If you’re thinking about buying a vehicle, be cautious of vehicles coming from areas affected by the recent flooding. Flooding can cause serious electrical and structural damage to a vehicle, putting you and your family at risk.
Many flood-damaged vehicles are not eligible to be registered for use in Saskatchewan or in any other Canadian province. Always do a VIN (Vehicle Identification Number) search when buying a vehicle by going to sgi.sk.ca (for Saskatchewan information) or use websites such as Carfax.com (for example) for a more extensive search.
However, not all vehicles will have information available, so here are a few tips of what to look for:
Be a Smart Shopper:
Beware of used vehicles with price tags way below market value without an explanation.
The Sniff Test:
It’s very difficult to completely rid a flood-damaged car of its moldy aroma, and mildew is a sure sign that the car was exposed to large amounts of water. In addition, be warned, strong air fresheners may also be a sign.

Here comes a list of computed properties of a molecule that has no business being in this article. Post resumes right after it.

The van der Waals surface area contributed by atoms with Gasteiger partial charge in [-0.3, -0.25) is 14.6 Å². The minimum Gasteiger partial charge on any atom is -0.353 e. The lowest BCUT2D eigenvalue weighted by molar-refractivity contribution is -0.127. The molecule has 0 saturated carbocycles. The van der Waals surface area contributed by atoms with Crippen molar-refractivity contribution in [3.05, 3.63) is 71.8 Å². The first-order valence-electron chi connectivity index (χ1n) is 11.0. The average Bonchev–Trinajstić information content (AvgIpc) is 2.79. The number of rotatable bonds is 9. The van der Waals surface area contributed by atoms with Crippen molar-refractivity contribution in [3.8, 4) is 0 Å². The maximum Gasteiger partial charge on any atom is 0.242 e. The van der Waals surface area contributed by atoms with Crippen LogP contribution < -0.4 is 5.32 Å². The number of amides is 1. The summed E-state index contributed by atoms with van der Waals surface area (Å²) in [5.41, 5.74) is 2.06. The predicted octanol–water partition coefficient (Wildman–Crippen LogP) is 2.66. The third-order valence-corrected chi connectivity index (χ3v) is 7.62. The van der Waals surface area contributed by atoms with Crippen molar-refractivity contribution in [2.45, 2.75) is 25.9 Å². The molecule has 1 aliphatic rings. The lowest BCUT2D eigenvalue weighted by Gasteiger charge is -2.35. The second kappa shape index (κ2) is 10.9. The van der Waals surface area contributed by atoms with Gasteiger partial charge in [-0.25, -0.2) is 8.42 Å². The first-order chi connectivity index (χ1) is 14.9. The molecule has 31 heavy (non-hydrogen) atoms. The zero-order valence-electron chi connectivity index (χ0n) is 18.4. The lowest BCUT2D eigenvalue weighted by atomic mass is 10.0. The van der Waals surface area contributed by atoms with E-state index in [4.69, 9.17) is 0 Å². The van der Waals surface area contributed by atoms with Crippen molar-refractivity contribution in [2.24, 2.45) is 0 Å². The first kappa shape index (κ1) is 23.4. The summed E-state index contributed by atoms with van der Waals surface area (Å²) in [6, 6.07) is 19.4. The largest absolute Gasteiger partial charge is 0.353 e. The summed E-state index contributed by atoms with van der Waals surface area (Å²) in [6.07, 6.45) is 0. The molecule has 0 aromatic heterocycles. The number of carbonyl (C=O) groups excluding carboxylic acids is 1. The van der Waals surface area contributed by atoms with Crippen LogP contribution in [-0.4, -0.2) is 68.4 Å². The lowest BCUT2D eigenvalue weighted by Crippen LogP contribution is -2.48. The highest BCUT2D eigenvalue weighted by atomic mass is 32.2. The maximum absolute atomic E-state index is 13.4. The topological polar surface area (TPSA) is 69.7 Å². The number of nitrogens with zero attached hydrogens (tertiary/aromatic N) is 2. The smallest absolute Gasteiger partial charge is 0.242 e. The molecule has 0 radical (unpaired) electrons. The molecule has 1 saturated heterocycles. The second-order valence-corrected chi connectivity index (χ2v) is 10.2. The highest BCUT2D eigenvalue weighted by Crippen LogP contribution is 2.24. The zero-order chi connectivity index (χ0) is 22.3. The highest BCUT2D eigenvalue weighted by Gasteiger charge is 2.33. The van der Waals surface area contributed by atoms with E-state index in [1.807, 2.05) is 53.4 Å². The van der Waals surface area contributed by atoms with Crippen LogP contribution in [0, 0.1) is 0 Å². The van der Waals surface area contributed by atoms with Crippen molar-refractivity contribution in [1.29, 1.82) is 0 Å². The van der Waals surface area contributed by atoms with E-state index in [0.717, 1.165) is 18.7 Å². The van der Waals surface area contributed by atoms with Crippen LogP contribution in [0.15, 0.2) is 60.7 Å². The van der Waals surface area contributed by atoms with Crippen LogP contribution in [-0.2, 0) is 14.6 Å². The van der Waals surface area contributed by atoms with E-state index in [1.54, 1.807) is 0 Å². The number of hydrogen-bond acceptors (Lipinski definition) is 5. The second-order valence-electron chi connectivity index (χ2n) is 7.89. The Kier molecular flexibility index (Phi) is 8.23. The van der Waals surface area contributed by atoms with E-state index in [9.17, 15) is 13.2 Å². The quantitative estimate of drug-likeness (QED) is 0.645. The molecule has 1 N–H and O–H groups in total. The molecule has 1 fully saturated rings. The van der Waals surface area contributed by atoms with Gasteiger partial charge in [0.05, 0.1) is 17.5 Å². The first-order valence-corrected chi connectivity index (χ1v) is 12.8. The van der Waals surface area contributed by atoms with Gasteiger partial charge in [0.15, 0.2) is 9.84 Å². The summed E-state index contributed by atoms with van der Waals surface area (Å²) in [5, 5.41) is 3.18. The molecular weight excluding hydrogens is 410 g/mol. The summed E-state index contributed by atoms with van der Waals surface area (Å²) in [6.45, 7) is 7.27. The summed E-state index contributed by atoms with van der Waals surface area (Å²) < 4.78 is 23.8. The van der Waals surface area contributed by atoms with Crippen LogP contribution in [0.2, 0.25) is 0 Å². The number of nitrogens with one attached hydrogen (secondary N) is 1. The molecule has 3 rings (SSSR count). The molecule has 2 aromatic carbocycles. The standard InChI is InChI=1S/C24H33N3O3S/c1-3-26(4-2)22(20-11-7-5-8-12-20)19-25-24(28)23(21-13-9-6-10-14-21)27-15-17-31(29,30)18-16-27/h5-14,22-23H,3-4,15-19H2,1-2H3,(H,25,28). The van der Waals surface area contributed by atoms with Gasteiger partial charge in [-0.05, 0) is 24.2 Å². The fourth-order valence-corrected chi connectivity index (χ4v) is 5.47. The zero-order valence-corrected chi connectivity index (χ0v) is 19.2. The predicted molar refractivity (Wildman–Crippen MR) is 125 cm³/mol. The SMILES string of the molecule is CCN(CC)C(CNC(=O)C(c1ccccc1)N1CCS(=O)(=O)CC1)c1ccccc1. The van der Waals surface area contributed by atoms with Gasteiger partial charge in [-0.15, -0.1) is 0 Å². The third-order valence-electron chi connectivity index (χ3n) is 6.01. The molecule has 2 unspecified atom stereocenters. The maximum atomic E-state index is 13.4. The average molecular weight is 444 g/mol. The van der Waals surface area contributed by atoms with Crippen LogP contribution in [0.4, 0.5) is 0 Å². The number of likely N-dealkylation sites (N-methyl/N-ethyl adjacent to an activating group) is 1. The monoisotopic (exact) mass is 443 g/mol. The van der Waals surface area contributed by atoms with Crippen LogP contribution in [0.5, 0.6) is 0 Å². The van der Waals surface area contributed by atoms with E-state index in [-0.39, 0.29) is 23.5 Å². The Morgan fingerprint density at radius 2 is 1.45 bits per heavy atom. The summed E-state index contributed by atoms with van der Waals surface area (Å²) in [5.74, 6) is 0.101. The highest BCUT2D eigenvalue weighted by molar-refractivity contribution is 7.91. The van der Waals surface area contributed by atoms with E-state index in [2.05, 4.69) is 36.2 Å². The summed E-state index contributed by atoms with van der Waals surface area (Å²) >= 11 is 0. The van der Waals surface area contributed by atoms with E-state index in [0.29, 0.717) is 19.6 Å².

Feel Your Way Around:
Water from flooding can collect in locations that may be missed when cleaning. Run your hands along the carpet and peel it back to check for signs of moisture. Check the trunk and remove the spare tire and feel in those areas as well.
Look for Corrosion:
Look for signs of corrosion on metals both inside and out including, rust on screws, door hinges, hood springs, trunk latches or brackets under the dashboard.
Take a good look at all the upholstery – front, back and under the seats – to spot blotchy, brown water stains. An older car with new upholstery or upholstery that doesn’t match is suspicious.
Take a Test Drive:
When you turn on the ignition, listen for unexpected sounds and use your eyes and nose to see if smoke appears anywhere. Poke your head under the dash and gently bend the wires to see if they are brittle. Check the oil, if it is the colour of coffee with milk or a chocolate milkshake it may be a flood-damaged vehicle.
Some areas of a flood-damaged vehicle won’t dry no matter how hard someone tries. Headlights/taillights/instrument panels may appear foggy where water has accumulated. Also check the overhang inside the wheel wells.
Check the following places for mud, silt or grass:
- Inside & under the glove box
- Engine crevices
- Under the spare tire
- Under the dash
- Below seats and in the seating tracks
- In the wheel wells
- Around wiring
Rely on Expert Eyes:
If after your own inspection you still aren’t sure about the vehicle, hire an expert. A mechanic can check the alternator, pumps, brakes, etc. for mud or silt.